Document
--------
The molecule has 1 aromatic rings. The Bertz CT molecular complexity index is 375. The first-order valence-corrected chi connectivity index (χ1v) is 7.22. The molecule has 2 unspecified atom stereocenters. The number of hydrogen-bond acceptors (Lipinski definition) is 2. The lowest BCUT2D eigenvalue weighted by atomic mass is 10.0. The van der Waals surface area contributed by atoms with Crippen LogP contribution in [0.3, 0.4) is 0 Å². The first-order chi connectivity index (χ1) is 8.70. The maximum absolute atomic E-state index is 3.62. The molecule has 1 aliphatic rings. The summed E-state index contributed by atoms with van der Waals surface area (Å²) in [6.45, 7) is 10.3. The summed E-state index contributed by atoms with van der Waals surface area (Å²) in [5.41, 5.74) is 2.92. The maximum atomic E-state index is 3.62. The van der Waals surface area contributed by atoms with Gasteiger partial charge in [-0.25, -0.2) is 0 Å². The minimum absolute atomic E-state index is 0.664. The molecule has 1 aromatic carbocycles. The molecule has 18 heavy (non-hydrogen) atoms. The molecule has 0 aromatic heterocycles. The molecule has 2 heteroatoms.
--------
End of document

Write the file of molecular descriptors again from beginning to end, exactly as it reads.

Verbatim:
The molecule has 1 aromatic rings. The Bertz CT molecular complexity index is 375. The first-order valence-corrected chi connectivity index (χ1v) is 7.22. The molecule has 2 unspecified atom stereocenters. The number of hydrogen-bond acceptors (Lipinski definition) is 2. The lowest BCUT2D eigenvalue weighted by atomic mass is 10.0. The van der Waals surface area contributed by atoms with Crippen LogP contribution in [0.3, 0.4) is 0 Å². The first-order chi connectivity index (χ1) is 8.70. The maximum absolute atomic E-state index is 3.62. The molecule has 1 aliphatic rings. The summed E-state index contributed by atoms with van der Waals surface area (Å²) in [6.45, 7) is 10.3. The summed E-state index contributed by atoms with van der Waals surface area (Å²) in [5.41, 5.74) is 2.92. The maximum atomic E-state index is 3.62. The van der Waals surface area contributed by atoms with Gasteiger partial charge in [-0.25, -0.2) is 0 Å². The minimum absolute atomic E-state index is 0.664. The molecule has 1 aromatic carbocycles. The molecule has 18 heavy (non-hydrogen) atoms. The molecule has 0 aromatic heterocycles. The molecule has 2 heteroatoms.